In a press release upon introducing this bill in the 116th Congress, Rep. Perlmutter noted that forcing legal and legitimate marijuana businesses to operate on a cash-only basis creates “a serious public safety risk for employees, businesses and communities [and provides] an opportunity for tax evasion, money laundering and other white-collar crimes.”

Original cosponsor Rep. Steve Stivers (R-OH) said, “We have a responsibility to legislate for the reality we live in, and the reality is that legal businesses in 33 states, including Ohio, are being denied access to the banking system and forced to assume huge risks as a result of operating solely in cash. The SAFE Banking Act is about keeping people safe, something that 321 of my colleagues recognized last year.” 

Original cosponsor Rep. Nydia M. Velázquez (D-NY) contends that giving cannabis businesses access to banking will help stimulate the economy and aid pandemic recovery:

“The cannabis industry has been operating with great success, with many of these businesses deemed essential as the coronavirus pandemic took hold,” said Congresswoman Velázquez. “However, without the ability to safely utilize the banking system, cannabis-related businesses are left behind and stuck resorting to tactics that can threaten public safety and economic success. That’s why I am proud to join to Reps. Perlmutter, Stivers, and Davidson in introducing the SAFE Banking Act, to allow these business in states that have legalized cannabis to access to the banking system, just as any other business currently enjoys. Doing so will help create jobs in communities throughout America, while stimulating the economy as we recover from the fallout of the pandemic.” 

Fellow original cosponsor Rep. Warren Davidson (R-OH) added:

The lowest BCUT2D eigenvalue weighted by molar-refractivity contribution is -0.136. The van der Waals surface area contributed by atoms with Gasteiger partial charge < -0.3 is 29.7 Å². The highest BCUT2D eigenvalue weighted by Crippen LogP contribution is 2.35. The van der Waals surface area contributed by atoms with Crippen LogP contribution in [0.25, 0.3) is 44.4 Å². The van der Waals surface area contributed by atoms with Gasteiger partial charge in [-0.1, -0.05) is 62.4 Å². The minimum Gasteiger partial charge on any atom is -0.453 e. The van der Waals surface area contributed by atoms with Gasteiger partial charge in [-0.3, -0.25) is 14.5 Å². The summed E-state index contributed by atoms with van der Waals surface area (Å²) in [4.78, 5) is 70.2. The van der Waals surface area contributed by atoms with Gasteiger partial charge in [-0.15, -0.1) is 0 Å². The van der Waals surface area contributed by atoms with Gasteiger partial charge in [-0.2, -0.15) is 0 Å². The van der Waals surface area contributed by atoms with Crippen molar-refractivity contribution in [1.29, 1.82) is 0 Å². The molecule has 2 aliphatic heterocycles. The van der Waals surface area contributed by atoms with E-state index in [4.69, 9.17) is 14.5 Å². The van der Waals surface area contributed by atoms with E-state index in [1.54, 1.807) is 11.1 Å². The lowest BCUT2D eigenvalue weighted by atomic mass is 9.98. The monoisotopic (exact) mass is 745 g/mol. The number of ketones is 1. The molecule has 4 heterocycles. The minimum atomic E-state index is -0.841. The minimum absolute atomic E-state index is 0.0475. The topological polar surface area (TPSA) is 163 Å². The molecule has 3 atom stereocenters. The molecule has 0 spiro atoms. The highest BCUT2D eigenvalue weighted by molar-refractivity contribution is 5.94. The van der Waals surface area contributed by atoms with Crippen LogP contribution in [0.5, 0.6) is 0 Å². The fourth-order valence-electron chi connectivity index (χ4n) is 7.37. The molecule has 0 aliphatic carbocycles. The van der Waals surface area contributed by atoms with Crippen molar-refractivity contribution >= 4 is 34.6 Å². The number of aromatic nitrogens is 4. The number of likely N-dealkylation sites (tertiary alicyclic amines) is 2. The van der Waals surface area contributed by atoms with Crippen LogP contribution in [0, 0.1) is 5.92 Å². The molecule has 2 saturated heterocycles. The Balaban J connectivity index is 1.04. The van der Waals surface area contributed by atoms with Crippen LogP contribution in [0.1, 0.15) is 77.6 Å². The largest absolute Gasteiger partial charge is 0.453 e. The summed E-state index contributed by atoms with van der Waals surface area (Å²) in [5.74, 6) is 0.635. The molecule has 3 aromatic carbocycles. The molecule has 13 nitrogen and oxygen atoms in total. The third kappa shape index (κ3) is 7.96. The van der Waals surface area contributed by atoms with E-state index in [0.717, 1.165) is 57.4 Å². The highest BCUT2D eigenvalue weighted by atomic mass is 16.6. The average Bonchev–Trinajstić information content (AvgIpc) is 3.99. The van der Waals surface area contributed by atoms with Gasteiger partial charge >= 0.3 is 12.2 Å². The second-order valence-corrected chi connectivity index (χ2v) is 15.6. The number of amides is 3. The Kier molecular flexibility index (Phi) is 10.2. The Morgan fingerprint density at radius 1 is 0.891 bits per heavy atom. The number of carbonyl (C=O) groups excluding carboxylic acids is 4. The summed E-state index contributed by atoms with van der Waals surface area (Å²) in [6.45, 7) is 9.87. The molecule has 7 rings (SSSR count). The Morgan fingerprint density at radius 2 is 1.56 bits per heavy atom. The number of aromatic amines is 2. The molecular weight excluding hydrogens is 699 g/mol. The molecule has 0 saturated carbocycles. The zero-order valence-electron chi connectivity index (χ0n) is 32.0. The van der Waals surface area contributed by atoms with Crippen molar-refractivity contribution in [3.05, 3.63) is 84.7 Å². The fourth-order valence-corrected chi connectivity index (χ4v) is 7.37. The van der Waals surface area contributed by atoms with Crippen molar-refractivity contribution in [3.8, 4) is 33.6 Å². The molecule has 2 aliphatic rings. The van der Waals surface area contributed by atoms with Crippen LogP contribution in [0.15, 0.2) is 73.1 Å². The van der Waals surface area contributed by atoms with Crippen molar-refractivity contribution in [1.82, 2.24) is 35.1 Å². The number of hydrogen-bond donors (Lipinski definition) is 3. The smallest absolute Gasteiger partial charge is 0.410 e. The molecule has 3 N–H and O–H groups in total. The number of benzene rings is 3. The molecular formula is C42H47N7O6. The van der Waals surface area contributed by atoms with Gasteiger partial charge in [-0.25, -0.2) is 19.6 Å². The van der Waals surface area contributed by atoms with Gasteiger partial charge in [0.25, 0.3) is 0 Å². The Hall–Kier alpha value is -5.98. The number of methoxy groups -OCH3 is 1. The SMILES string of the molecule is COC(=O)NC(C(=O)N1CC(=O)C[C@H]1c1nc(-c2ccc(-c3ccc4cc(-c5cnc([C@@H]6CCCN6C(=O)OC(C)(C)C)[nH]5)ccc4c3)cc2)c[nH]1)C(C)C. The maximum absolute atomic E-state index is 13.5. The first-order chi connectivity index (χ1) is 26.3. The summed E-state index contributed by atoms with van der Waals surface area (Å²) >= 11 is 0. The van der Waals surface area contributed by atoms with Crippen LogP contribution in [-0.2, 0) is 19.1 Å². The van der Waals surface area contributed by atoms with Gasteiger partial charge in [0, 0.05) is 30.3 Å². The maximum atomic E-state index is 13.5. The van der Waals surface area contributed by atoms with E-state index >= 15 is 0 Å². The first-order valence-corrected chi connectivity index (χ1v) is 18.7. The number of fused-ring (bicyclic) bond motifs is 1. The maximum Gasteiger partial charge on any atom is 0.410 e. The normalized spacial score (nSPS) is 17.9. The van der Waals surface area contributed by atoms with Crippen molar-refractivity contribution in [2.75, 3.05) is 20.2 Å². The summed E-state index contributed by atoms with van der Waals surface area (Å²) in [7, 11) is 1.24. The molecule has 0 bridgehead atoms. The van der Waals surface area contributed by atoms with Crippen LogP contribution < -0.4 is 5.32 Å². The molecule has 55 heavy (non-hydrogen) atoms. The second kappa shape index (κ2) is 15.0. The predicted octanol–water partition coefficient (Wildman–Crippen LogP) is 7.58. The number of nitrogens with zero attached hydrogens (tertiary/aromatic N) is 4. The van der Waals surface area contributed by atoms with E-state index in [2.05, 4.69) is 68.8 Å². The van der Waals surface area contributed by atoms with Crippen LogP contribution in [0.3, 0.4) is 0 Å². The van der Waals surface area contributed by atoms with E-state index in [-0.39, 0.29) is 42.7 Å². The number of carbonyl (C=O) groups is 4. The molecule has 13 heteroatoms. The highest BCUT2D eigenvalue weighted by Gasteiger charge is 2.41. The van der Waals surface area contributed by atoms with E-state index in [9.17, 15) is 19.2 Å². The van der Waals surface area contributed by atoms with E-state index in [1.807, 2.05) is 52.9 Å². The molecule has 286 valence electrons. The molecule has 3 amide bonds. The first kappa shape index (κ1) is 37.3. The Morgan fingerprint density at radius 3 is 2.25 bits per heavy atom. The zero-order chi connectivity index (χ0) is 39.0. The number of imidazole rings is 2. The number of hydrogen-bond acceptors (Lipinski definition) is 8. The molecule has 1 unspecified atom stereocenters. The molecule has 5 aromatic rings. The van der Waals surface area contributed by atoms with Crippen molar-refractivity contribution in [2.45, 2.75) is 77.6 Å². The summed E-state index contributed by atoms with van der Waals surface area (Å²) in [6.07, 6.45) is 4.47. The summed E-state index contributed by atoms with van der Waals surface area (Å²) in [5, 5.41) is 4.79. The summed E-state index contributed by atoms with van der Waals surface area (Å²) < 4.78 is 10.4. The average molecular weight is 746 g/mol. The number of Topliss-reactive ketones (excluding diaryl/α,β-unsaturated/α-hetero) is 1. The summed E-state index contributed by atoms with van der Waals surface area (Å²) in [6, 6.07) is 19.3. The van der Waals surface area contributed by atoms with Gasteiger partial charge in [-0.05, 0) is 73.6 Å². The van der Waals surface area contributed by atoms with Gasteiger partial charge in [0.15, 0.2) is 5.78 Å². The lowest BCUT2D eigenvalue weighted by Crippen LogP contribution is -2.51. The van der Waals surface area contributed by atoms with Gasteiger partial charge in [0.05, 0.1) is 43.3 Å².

“This bill is an important hedge against financial cancellation, and it will protect businesses and industries that find themselves out of favor with the latest trends of the day. Today we’re talking about cannabis, hemp, and firearms, but tomorrow there could be another industry that has its access to the banking system threatened by statute or by public opinion. With SAFE Banking, as long as it’s legal in the jurisdiction, no bank should be compelled to cancel their customers by a mob saying, ‘You aren’t going to bank THOSE people are you?’ Sadly, that has already happened too often in American history and it must end.” 

Sen. Jeff Merkley (D-OR), who has introduced companion Senate legislation for this bill in the 115th, 116th, and 117th Congresses, adds:

“No one working in a store or behind a register should have to worry about experiencing a traumatic robbery at any moment. That means we can’t keep forcing legal cannabis businesses to operate entirely in cash—a nonsensical rule that is an open invitation to robbery and money laundering. Let’s make 2021 the year that we get this bill signed into law so we can ensure that all legal cannabis businesses have access to the financial services they need to help keep their employees safe.”